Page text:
CITIZENSHIP AND IMMIGRATION

CITIZENSHIP AND IMMIGRATION I. INTRODUCTION Immigration in simple terms means that a person moving from one State to another or one nation to another. In relative terms the global volume of immigration is low and high in absolute terms. There are several factors for immigration. Out of them are the push and pull factors. Family, Political , when income is high people immigrate. This comes under pull factors. When the incentives are attractive, natural disaster this comes under push factors. United Nations International Covenant on Civil and Political Rights regulates the Immigration. In the year 1951, International Organization formed a committee for European Migration to aid the people who were displaced in the 2nd world war. In India , the Constitution governs the law relating to Nationality and Citizenship. All the citizens of India have the single citizenship provided under the Indian Constitution. Part – II of the Indian Constitution from Article 5 to 11 are the provisions relating to citizenship. - Articles 5 to 9 : From the commencement of the Constitution the status of the persons are determined as Indian citizens. - Article 10 : Legislations governing the citizens - Article 11 : Constitution provides power to the Parliament to make any law regarding the acquisition and termination of citizenship. - Article 5 : From the commencement of the Constitution the person are considered to be citizen of India who are belonging to the following category having domicile in India. 1) Who was born in the territory of India; or 2) Either of whose parents was born in the territory of India; or 3) Who has been ordinarily resident in the territory of India for not less than five years - Article 6 : The people who have immigrated from Pakistan to India have certain Rights. - Article 7 : Provisions related to citizenship of certain migrants to Pakistan. - Article 8 : Rights of Indian citizens residing outside India. II. LEGISLATION GOVERNING IMMIGRATION:- In Immigrations ( Expulsion from Assam ) Act, 1950 removal of some immigrants from Assam had been mandated by law. The Act gives the federal government the authority to order the removal of certain immigrants. If the Central Government believes that any individual or body of individuals, needing been ordinarily resident in any place outside India, has or has come into Assam, whether before or after the commencement of this Act, and that such person or class of persons' stay in Assam is detrimental to the interests of the general public of India, any section thereof, or any Schedule Tribe in Assam, the Central Government may, by order, expel such person or class of persons from Assam. a) command any individual or body of individuals to leave India or Assam within the period and by the route stated in the order; b) and issue any other instructions it considers essential in connection with their departure from India or Assam. These provisions of the Act, however, do not apply to any individual who has been displaced from or left his place of abode in any territory now constituting part of Pakistan due to civil disturbances or the risk of such disturbances, and who has since relocated to Assam. In Immigration ( Carriers Liability ) Act, 2000 was enacted to address the problem of carriers bringing in large numbers of passengers without proper travel documents in violation of the Passport Act of 1920. If the competent authority believes that a carrier has brought a person into India in violation of the Passport (Entry into India) Act, 1920 and rules made thereunder, he may order the carrier to pay a penalty of rupees one lakh, subject to the condition that no order be made without the carrier being given an opportunity to be heard in the matter. The Bureau of Immigration is in charge of immigration services at India's major international airports as well as foreigner registration in five major cities.Foreigners Regional Registration Officers are area officials in responsibility of immigration and registration activities in Delhi, Mumbai, Kolkata, Chennai, and Amritsar (FRROs). Apart from the FRROs in charge of immigration and registration in the five cities stated above, the concerned District Superintendents of Police serve as Foreigners Registration Officers (FROs) in all of the country's states. Regardless of the length of their residence, all foreigners, along with those of Indian origin, visiting India on a long-term (more than 180 days) Student visa (including those coming to study Yoga, Vedic Culture, Indian system of dance and Music), Research Visa, Employment Visa, Medical, Medical Attendant, or Missionary Visa would be allowed to register with the concerned Registration Officer in less then 14 days since their first emergence. Foreign visitors to India on many other types of long-term visas, such as business/entry visas, do not need to register with the relevant FRROs/FROs if their stay does not exceed 180 days in a single appointment. If a foreigner intends to stay for more than 180 days in a single visit, he must register well enough in advance of the 180-day limit. Pakistani nationals must register within 24 hours, and Afghan nationals must register before seven days of their arrival in India. On any sort of visa, children under the age of 16 do not require registration. Foreign people that already have long-term Tourist Visas for 10/5 years with a stay limit of 180 days/90 days and multiple entry privileges must leave at least 2 months each trips to the country on Tourist Visas. If a visit to the country is required within two months, approval should be sought from the Head of Mission responsible, stating the precise reasons for the quick visit. In all of these instances, you must register within 14 days of your entry. This covers foreigners holding Tourist Visas who left India after their first arrival primarily for local tourism-related travel and are returning within two months of their final departure. Nevertheless, border officials at all Immigration Check Posts may allow such foreign nationals on Tourist Visas to enter the country twice or three times (depending on need) if they produce a schedule and supporting paperwork (Ticket bookings). This further adds that a foreign citizen could obtain Indian citizenship through to the Naturalization process (after living in India for at least 14 years) and foreigner registration with the FRRO (Foreigners Regional Registration Officer) or FRO (Foreigners Regional Registration Officer) (Foreigners Registration Officer). Rather than jus soli, Indian law adopts jus sanguinis (citizenship by blood) (citizenship by birth). The Passport (Entry in India) Act, 1920, requires foreign visitors to obtain visas from India Embassies. - This legislation states the documents must always be provided to be admitted to the country throughout its legal route. -The Foreigners Statute of 1946 regulates foreigners' entrance and stay within Indian borders till their depart. - Both 1939Foreigners Registration Act and the 1992 Foreigners Registration Rules Foreigners whose spend more time than the duration of their visa must register with the Registration Officer. III. RECENT AMENDMENTS:- - Once landing in India, every tourist on a work visa has the option of changing employers by filing the application to the Department of Homeland Security. - Depending on the X visa owner's qualifications and the parent's work status, a dependent visa or (X) visa can be converted into an employment visa. - The PIO (People of Indian Origin) and OCI (Overseas Citizen of India) cards were merged on Jan 9, 2015. IV. CITIZENSHIP:- There are 5 ways to acquire citizenship under the Citizenship Act,1955 a) By Registration If such individual is of Indian origin and has lived in India with at least seven years preceding applying for registration. When a person is engaged to an Indian citizen and has live. Any individual who became a citizen of India before independence, or whose parents did, or who has lived in India for a while before applying for registration. When an individual has been registered as an abroad person in India (a foreigner with Indian descent whom was granted work authorization as well as stay in India's territory) with one year before applying seeking registration in India for at least seven years prior to filing an application for registering. Any petition to the central government is required to obtain citizenship. These conditions in the schedule 3 of this act must be met before an individual is granted citizenship. An individual who might receive a citizenship certificate should be of excellent conduct, understand any of languages listed in the Indian Constitution's eighth schedule, not even be an illegal migrant, and therefore have relinquished previous citizenship. b) By Birth Any individual who is born in India's borders are considered an Indian citizen. A person born on or after January 26, 1950, but even before July 1, 1987, regardless of parental citizenship. This is known as jus soli (right of soil). Someone born after July 1, 1987, but just before December 3, 2004. There at beginning of life, both of the kid's parents should be Indian citizens. This is known as jus sanguinis (right of blood or descent). Citizenship is conferred to the a person based of the Indian nationality with one or both parents, regardless of where the child was born. Someone who was born on or around December 3, 2004. At the moment of birth, either parents of the kid should really be Indian citizens. When one of their parents is indeed a foreign official, a hostile alien, or even an illegal immigrant, he cannot obtain Indian citizenship. c) By Decent Any person born outside India on or after January 26, 1950, but just before December 10, 1992, is regarded an Indian citizen. However, his father must've been an Indian citizen by birth of his birth. When a child was born on or after December 10, 1992, but even before December 3, 2004, each parent (mother or father) must be an Indian citizen.The state issued an order after the Citizenship Amendment Act of 2003, indicating that a child born must not be considered Indian solely because of his ancestry. The state made mandatory registration one year after birth. Their duration can be extended by the government if necessary. d) By Naturalization An application to the central government is required to obtain citizenship. The requirements in the third schedule of this act must be met before an individual is granted citizenship. The individual who will receive a citizenship certificate should be of excellent conduct, understand any one of the languages listed in the Indian Constitution's eighth schedule, not be an illegal migrant, and also have relinquished prior citizenship. The applicant really should have spent 11 years in India in the previous 14 years and one year immediately prior to filing of the application. The State might ignore the restrictions set forth in the third schedule of this act if indeed the individual has made a significant contribution or performed assistance to subjects such as science, arts, literature, or scientific advancement. e) By Acquisition of Territory If some region or territory joins India, the central government must make an official Gazette proclaiming it a member of the Union of India. Several regions, including Goa, Sikkim, Puducherry, Daman and Diu, with its populations become Indian citizens. V. WAYS OF LOOSING CITIZENSHIP :- There are three ways on which one can lose the Citizenship- a) By Deprivation: When a individual had obtained citizenship falsely, or if it is hostile to the constitution, or aids a foe in war, or has been detained in two years in five years of the citizenship process, or ordinarily resides outside for seven years. b) By Termination: When a person acquires foreign citizenship, their Indian citizenship expires. c) Renunciation: A individual can resign their Indian citizenship willingly. VI. OBJECTIVE OF CITIZENSHIP AMENDMENT ACT, 2019:- It has allowed India to conduct the survey of undocumented immigrants living in the country. But at the other hand, by properly documenting illegal immigrants, this Act has granted them a position of legal migrants. This is a concerted attempt to improve resource utilization. There is a considerable distance to sustainability without proper resource consumption. That provision only applies to foreigners and has no bearing on Indian citizens' rights. This is not a constitutional infraction. This modifies the Citizenship Act of 1955's provisions. This Act calls for paying tribute to members of the six groups indicated above who are religiously persecuted in their home countries. It will not go against the principle of equality. The Act nevertheless allows any foreigner of any religion to obtain citizenship by registration or naturalisation. It's doesn't forbid someone from following whatsoever faith. As well as the principle of justifiable categorization is included in Article 14 of the Constitution, and it has been suggested that the government did so on the basis of religious discrimination rather than faith. V. CONCLUSON:- These concepts of citizenship and democracy are inextricably interwoven. We have subjects but no citizens in quasi regimes. Citizenship entails individuals actively participating in selection as well as the government processes. An individual would be stateless lacking citizenship. Citizenship is a legal relationship whereby an increasingly dependent loyalty to and is therefore safeguarded by a state. Indian citizenship is addressed in Articles 5 to 11 of the Indian Constitution. India is a thriving country with many different cultures, religions, and ethnic groups. As a result, it attracts immigrants from all around the globe. Obtaining attainment of citizenship as well as other liberty afforded towards its residents is the greatest challenge for immigrants to every host nation. People have begun travelling in great numbers throughout the globalisation era in search of economic, political, and social stability. With just a wide range of destinations, India, a country of varied races and cultures, attracts immigrants from all over the world. Immigration is the movement of people from one country to another with the goal of establishing a long-term presence. The most difficult task for immigrants is getting citizenship in the host state and exercising fundamental rights in the new country. Such issues are usually addressed by immigration-related laws and policies that spell out the steps and restrictions for attaining citizenship. Similarly, immigration policies on the Indian subcontinent are governed by the Indian Constitution. The United Nations Educational, Scientific, the Cultural Organization has said stated that policies and programmes that enables migrant assimilation at their destinations are at most ineffective or quasi, and are to be advised that the migrants be included and integrated in growth. As just a result, India must establish migration-focused policies, strategies, and institutional mechanisms in order to ensure inclusive growth and development while also reducing anguish migration, thereby improving India's chances of reducing poverty and ensuring the Sustainability Objectives. The central government have to provide certain utilities, facilities and social welfare again for migrant population, so that one who faces difficulties such as substandard housing, low-paying, unstable, or dangerous work, high susceptibility of women and children to human smuggling and sex exploitation, and so on. REFERENCES 1. https://www.writinglaw.com/citizenship-amendment-act-2019-explained/ 2. https://cjp.org.in/citizenship-laws-in-india-faqs/ 3. https://www.clearias.com/citizenship/ 4. http://www.legalservicesindia.com/article/259/Immigration-Laws-in-India.html 5. https://ijrcenter.org/thematic-research-guides/nationality-citizenship/ By M.S.Radhika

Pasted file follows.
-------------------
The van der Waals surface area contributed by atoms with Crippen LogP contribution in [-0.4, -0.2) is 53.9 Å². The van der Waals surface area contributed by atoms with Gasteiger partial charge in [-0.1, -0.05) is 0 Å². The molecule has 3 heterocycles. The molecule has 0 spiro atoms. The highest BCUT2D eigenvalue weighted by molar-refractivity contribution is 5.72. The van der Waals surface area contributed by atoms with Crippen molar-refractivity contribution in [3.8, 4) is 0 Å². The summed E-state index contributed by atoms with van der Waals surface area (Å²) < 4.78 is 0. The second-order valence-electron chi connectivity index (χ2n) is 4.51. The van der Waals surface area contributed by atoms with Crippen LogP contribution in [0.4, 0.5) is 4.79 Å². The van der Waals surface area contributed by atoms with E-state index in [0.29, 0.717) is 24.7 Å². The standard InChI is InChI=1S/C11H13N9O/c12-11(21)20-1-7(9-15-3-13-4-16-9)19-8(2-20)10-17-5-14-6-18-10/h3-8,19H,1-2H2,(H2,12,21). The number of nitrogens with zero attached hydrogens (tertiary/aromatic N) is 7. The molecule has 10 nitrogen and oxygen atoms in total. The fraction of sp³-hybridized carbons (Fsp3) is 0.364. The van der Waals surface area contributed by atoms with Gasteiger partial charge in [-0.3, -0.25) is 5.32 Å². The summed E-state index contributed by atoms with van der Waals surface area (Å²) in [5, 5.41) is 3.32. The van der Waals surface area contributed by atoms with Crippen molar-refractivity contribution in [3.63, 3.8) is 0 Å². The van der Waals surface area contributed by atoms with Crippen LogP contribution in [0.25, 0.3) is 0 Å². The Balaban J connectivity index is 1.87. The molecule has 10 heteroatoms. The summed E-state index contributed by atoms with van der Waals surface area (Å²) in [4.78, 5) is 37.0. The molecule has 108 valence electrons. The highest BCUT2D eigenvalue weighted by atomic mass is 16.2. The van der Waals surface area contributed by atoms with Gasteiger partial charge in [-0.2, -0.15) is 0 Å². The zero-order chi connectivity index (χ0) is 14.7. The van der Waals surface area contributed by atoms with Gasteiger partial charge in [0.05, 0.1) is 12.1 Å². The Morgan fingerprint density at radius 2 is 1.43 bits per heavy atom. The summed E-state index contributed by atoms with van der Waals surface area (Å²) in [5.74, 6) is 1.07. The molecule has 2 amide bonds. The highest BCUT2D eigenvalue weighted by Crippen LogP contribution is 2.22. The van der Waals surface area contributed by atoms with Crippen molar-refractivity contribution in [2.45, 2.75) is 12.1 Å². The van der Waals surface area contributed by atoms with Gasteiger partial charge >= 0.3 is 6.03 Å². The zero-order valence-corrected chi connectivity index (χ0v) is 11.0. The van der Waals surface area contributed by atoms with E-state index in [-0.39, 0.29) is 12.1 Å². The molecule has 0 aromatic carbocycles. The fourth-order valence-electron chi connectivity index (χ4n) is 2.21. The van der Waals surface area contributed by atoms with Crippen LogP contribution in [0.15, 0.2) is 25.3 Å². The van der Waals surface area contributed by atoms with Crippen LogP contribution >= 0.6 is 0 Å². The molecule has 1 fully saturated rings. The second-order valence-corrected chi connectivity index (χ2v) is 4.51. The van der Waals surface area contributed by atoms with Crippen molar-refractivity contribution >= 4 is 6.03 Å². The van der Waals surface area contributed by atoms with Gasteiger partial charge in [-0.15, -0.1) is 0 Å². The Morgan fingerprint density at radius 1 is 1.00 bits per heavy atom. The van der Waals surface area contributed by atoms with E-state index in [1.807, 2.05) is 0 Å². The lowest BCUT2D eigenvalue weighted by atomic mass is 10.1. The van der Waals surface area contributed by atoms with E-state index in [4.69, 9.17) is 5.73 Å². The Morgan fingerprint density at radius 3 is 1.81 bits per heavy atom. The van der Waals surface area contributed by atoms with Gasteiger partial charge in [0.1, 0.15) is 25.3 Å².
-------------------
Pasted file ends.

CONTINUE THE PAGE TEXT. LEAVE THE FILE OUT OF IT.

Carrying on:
CITIZENSHIP AND IMMIGRATION